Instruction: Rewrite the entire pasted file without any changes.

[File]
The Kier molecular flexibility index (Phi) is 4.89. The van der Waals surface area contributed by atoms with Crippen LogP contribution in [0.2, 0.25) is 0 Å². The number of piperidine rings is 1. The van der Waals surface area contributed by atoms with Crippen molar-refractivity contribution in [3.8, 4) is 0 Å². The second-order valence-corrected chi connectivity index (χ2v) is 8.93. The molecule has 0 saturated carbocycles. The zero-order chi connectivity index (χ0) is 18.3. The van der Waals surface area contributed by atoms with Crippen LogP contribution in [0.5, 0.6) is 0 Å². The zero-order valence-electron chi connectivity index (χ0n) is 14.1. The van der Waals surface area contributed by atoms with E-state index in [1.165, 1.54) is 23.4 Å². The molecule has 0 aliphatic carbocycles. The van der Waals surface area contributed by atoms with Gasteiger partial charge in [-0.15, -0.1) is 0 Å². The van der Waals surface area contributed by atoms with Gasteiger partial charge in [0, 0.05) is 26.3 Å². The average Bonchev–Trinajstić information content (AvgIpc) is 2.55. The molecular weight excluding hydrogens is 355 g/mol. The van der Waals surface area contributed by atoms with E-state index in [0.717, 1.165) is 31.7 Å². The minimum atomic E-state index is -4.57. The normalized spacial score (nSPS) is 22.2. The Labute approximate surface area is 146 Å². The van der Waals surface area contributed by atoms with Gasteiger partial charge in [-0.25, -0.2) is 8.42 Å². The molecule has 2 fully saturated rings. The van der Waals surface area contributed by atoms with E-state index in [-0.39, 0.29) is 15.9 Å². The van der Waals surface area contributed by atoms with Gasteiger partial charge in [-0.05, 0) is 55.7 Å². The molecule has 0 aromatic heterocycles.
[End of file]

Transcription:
The Kier molecular flexibility index (Phi) is 4.89. The van der Waals surface area contributed by atoms with Crippen LogP contribution in [0.2, 0.25) is 0 Å². The number of piperidine rings is 1. The van der Waals surface area contributed by atoms with Crippen molar-refractivity contribution in [3.8, 4) is 0 Å². The second-order valence-corrected chi connectivity index (χ2v) is 8.93. The molecule has 0 saturated carbocycles. The zero-order chi connectivity index (χ0) is 18.3. The van der Waals surface area contributed by atoms with Crippen LogP contribution in [0.5, 0.6) is 0 Å². The zero-order valence-electron chi connectivity index (χ0n) is 14.1. The van der Waals surface area contributed by atoms with E-state index in [1.165, 1.54) is 23.4 Å². The molecule has 0 aliphatic carbocycles. The van der Waals surface area contributed by atoms with Gasteiger partial charge in [-0.15, -0.1) is 0 Å². The van der Waals surface area contributed by atoms with Gasteiger partial charge in [0, 0.05) is 26.3 Å². The average Bonchev–Trinajstić information content (AvgIpc) is 2.55. The molecular weight excluding hydrogens is 355 g/mol. The van der Waals surface area contributed by atoms with E-state index in [0.717, 1.165) is 31.7 Å². The minimum atomic E-state index is -4.57. The normalized spacial score (nSPS) is 22.2. The Labute approximate surface area is 146 Å². The van der Waals surface area contributed by atoms with Gasteiger partial charge in [-0.25, -0.2) is 8.42 Å². The molecule has 2 fully saturated rings. The van der Waals surface area contributed by atoms with E-state index in [-0.39, 0.29) is 15.9 Å². The van der Waals surface area contributed by atoms with Gasteiger partial charge in [-0.05, 0) is 55.7 Å². The molecule has 0 aromatic heterocycles.